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Bailey, 11, virtually meets Newcastle United team to celebrate end of chemotherapy treatment

A football-obsessed little boy diagnosed with bone cancer is celebrating the end of his gruelling chemotherapy treatments by virtually meeting his Premier League heroes at Newcastle United.

Bailey Cuthbert, 11, was admitted to Newcastle’s Great North Children’s Hospital (GNCH) in March after doctors discovered a tumour in his wrist.

He was given the devastating news he had osteosarcoma and would require specialist care and a lengthy stay on ward four, more than 50 miles away from his home in Bedale, North Yorkshire.

Bailey faced his treatment with strength and determination with the support of his family and Newcastle United Foundation GNCH Project Coordinator, Gareth Williams, who has been by Bailey’s side for nine months.

For the past three years, Foundation staff have been engaging children and teenagers spending time on GNCH’s paediatric oncology wards, encouraging patients and visiting relatives to play, learn, laugh and keep active, thanks to generous funding by the Sir Bobby Robson Foundation.

Bailey became the first patient at GNCH to undergo a 14-hour procedure in June that saw NHS surgeons remove the tumour and transplant bone and tissue into the wrist, fusing it in place metal rods.

Since then he has enthusiastically engaged with Gareth and the Foundation’s GNCH programme while receiving chemotherapy, completing his final session on Friday, December 18.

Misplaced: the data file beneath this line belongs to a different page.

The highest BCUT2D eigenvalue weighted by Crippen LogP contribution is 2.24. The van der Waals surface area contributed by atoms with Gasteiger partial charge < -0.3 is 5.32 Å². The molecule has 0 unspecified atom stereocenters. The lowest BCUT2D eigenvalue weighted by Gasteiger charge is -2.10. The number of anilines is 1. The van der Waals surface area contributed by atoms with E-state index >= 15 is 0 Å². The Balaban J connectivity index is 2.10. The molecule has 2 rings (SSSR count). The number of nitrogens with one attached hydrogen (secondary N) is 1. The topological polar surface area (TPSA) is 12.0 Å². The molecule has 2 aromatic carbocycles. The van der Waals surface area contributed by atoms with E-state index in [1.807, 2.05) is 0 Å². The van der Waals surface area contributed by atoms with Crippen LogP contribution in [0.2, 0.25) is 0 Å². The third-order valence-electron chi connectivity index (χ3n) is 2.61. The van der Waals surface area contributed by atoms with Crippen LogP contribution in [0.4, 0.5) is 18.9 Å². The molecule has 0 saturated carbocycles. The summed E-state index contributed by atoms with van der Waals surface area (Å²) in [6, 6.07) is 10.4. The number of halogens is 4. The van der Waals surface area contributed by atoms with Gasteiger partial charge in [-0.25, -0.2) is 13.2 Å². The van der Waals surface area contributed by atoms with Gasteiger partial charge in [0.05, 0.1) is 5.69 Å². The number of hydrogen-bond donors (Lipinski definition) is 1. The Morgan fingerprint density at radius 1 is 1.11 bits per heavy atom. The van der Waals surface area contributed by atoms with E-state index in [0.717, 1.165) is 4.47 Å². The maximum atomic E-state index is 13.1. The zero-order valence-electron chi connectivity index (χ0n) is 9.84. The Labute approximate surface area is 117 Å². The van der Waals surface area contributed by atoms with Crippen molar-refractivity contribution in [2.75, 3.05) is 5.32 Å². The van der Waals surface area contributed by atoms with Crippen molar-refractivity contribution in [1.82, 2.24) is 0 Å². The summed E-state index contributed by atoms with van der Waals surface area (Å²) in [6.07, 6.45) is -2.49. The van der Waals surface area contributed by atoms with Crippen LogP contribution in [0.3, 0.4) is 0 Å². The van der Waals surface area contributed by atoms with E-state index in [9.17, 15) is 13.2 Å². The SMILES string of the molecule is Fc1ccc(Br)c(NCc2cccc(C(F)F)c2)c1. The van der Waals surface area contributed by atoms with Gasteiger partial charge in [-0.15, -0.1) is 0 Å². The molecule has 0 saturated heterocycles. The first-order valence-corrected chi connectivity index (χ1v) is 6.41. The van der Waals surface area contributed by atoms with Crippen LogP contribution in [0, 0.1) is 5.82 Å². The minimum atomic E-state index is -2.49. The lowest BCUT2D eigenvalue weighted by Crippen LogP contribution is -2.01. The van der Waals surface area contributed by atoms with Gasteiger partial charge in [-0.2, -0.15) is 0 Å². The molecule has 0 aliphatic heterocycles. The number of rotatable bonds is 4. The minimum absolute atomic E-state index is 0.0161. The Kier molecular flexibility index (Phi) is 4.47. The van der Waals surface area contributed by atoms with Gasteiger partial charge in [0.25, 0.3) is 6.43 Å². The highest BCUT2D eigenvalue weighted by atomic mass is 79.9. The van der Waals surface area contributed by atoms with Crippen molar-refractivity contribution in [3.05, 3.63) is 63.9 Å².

To mark the milestone in his treatment journey, Gareth arranged a special Christmas treat for Bailey, setting up a livestream from the hospital to nearby St. James’ Park with players virtually meeting the keen young footballer.

Bailey said: “It’s the best part of the day when Gareth comes to do work with me. It makes me forget about treatment.

“This is a once-in-a-lifetime opportunity to speak to the players and I’ve been looking forward to it ever since Gareth told me about it.”

The feed saw members of the United first team taking time to say hello and chat to Bailey before heading out to face Fulham at home on Saturday night, giving him message of support and best wishes for the future.

Bailey hopes his treatment will allow him to play football again with friends soon, just as he used to before his diagnosis.

His mum, Elaine, said: “We’ve been able to see the stadium from the hospital for the past nine months and Bailey just loves football – it’s great for him to have this opportunity through the Newcastle United Foundation and it’s the perfect end to his treatment.”

Newcastle United Foundation staff use vital funding from the Sir Bobby Robson Foundation to tailor sports and educational activities that also engage siblings and families with their loved ones in hospital.

GNCH Project Coordinator Gareth said: “Seeing Bailey’s progress since the start of lockdown in the spring has been amazing and he has faced everything with such a positive attitude.

“He is a fantastic young lad and has been so enthusiastic throughout his time on the ward, getting involved with all the sports and physical activity that we can offer in the hospital.

“We are really pleased to be able to give Bailey the opportunity to speak to the team since he loves football so much and he definitely deserves a Christmas treat after such a tough year.”


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